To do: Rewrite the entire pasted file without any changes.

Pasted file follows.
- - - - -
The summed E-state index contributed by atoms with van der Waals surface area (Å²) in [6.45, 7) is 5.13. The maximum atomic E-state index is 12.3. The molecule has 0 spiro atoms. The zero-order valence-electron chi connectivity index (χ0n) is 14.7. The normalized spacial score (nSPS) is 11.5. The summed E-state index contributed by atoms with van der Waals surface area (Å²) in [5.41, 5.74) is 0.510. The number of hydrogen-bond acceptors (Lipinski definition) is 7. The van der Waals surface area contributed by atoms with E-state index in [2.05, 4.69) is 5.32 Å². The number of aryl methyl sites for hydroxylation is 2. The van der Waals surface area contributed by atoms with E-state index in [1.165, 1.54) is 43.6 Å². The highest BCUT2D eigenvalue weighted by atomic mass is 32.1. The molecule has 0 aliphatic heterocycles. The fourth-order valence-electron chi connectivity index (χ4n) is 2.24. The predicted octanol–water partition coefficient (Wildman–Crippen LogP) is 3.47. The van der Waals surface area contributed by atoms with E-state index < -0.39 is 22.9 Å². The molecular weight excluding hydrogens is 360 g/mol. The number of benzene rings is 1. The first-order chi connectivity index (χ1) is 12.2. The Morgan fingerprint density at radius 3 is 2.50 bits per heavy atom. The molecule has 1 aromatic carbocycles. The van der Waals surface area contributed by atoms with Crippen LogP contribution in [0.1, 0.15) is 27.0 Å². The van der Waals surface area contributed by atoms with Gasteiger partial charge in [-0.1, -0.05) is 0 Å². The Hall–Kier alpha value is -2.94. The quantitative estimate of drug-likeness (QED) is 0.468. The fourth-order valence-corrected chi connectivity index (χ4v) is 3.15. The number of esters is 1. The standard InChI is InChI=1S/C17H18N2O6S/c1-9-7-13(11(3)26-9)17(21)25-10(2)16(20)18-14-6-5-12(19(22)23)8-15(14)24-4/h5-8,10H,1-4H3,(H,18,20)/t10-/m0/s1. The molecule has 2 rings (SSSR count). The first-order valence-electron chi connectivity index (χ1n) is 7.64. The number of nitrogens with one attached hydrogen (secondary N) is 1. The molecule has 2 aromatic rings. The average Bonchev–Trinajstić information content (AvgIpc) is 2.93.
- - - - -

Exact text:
The summed E-state index contributed by atoms with van der Waals surface area (Å²) in [6.45, 7) is 5.13. The maximum atomic E-state index is 12.3. The molecule has 0 spiro atoms. The zero-order valence-electron chi connectivity index (χ0n) is 14.7. The normalized spacial score (nSPS) is 11.5. The summed E-state index contributed by atoms with van der Waals surface area (Å²) in [5.41, 5.74) is 0.510. The number of hydrogen-bond acceptors (Lipinski definition) is 7. The van der Waals surface area contributed by atoms with E-state index in [2.05, 4.69) is 5.32 Å². The number of aryl methyl sites for hydroxylation is 2. The van der Waals surface area contributed by atoms with E-state index in [1.165, 1.54) is 43.6 Å². The highest BCUT2D eigenvalue weighted by atomic mass is 32.1. The molecule has 0 aliphatic heterocycles. The fourth-order valence-electron chi connectivity index (χ4n) is 2.24. The predicted octanol–water partition coefficient (Wildman–Crippen LogP) is 3.47. The van der Waals surface area contributed by atoms with E-state index < -0.39 is 22.9 Å². The molecular weight excluding hydrogens is 360 g/mol. The number of benzene rings is 1. The first-order chi connectivity index (χ1) is 12.2. The Morgan fingerprint density at radius 3 is 2.50 bits per heavy atom. The molecule has 1 aromatic carbocycles. The van der Waals surface area contributed by atoms with Crippen LogP contribution in [0.1, 0.15) is 27.0 Å². The van der Waals surface area contributed by atoms with Gasteiger partial charge in [-0.1, -0.05) is 0 Å². The Hall–Kier alpha value is -2.94. The quantitative estimate of drug-likeness (QED) is 0.468. The fourth-order valence-corrected chi connectivity index (χ4v) is 3.15. The number of esters is 1. The standard InChI is InChI=1S/C17H18N2O6S/c1-9-7-13(11(3)26-9)17(21)25-10(2)16(20)18-14-6-5-12(19(22)23)8-15(14)24-4/h5-8,10H,1-4H3,(H,18,20)/t10-/m0/s1. The molecule has 2 rings (SSSR count). The first-order valence-electron chi connectivity index (χ1n) is 7.64. The number of nitrogens with one attached hydrogen (secondary N) is 1. The molecule has 2 aromatic rings. The average Bonchev–Trinajstić information content (AvgIpc) is 2.93.